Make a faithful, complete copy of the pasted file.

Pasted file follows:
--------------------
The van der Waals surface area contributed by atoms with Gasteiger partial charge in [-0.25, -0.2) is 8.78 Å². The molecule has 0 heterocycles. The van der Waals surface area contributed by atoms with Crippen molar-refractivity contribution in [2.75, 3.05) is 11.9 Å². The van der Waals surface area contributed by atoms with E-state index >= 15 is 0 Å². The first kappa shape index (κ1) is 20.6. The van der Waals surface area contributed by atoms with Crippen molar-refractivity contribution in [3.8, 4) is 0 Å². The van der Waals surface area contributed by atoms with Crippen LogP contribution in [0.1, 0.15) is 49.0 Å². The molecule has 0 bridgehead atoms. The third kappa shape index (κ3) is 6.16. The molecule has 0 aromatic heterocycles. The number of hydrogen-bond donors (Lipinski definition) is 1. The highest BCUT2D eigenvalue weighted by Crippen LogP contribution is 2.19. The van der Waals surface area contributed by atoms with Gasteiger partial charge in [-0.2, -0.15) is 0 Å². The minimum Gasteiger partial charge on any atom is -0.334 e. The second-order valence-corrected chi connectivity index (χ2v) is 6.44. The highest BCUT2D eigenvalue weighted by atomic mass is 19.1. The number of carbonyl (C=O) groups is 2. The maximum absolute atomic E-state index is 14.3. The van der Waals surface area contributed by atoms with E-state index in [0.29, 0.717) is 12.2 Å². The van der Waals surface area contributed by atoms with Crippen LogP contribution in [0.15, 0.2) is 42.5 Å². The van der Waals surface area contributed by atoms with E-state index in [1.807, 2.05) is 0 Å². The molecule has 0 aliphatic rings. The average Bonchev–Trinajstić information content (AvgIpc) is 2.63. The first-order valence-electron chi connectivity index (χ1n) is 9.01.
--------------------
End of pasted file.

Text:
The van der Waals surface area contributed by atoms with Gasteiger partial charge in [-0.25, -0.2) is 8.78 Å². The molecule has 0 heterocycles. The van der Waals surface area contributed by atoms with Crippen molar-refractivity contribution in [2.75, 3.05) is 11.9 Å². The van der Waals surface area contributed by atoms with E-state index >= 15 is 0 Å². The first kappa shape index (κ1) is 20.6. The van der Waals surface area contributed by atoms with Crippen molar-refractivity contribution in [3.8, 4) is 0 Å². The van der Waals surface area contributed by atoms with Crippen LogP contribution in [0.1, 0.15) is 49.0 Å². The molecule has 0 bridgehead atoms. The third kappa shape index (κ3) is 6.16. The molecule has 0 aromatic heterocycles. The number of hydrogen-bond donors (Lipinski definition) is 1. The highest BCUT2D eigenvalue weighted by Crippen LogP contribution is 2.19. The van der Waals surface area contributed by atoms with Gasteiger partial charge in [-0.2, -0.15) is 0 Å². The minimum Gasteiger partial charge on any atom is -0.334 e. The second-order valence-corrected chi connectivity index (χ2v) is 6.44. The highest BCUT2D eigenvalue weighted by atomic mass is 19.1. The number of carbonyl (C=O) groups is 2. The maximum absolute atomic E-state index is 14.3. The van der Waals surface area contributed by atoms with E-state index in [0.29, 0.717) is 12.2 Å². The van der Waals surface area contributed by atoms with Crippen LogP contribution in [0.15, 0.2) is 42.5 Å². The van der Waals surface area contributed by atoms with E-state index in [1.807, 2.05) is 0 Å². The molecule has 0 aliphatic rings. The average Bonchev–Trinajstić information content (AvgIpc) is 2.63. The first-order valence-electron chi connectivity index (χ1n) is 9.01.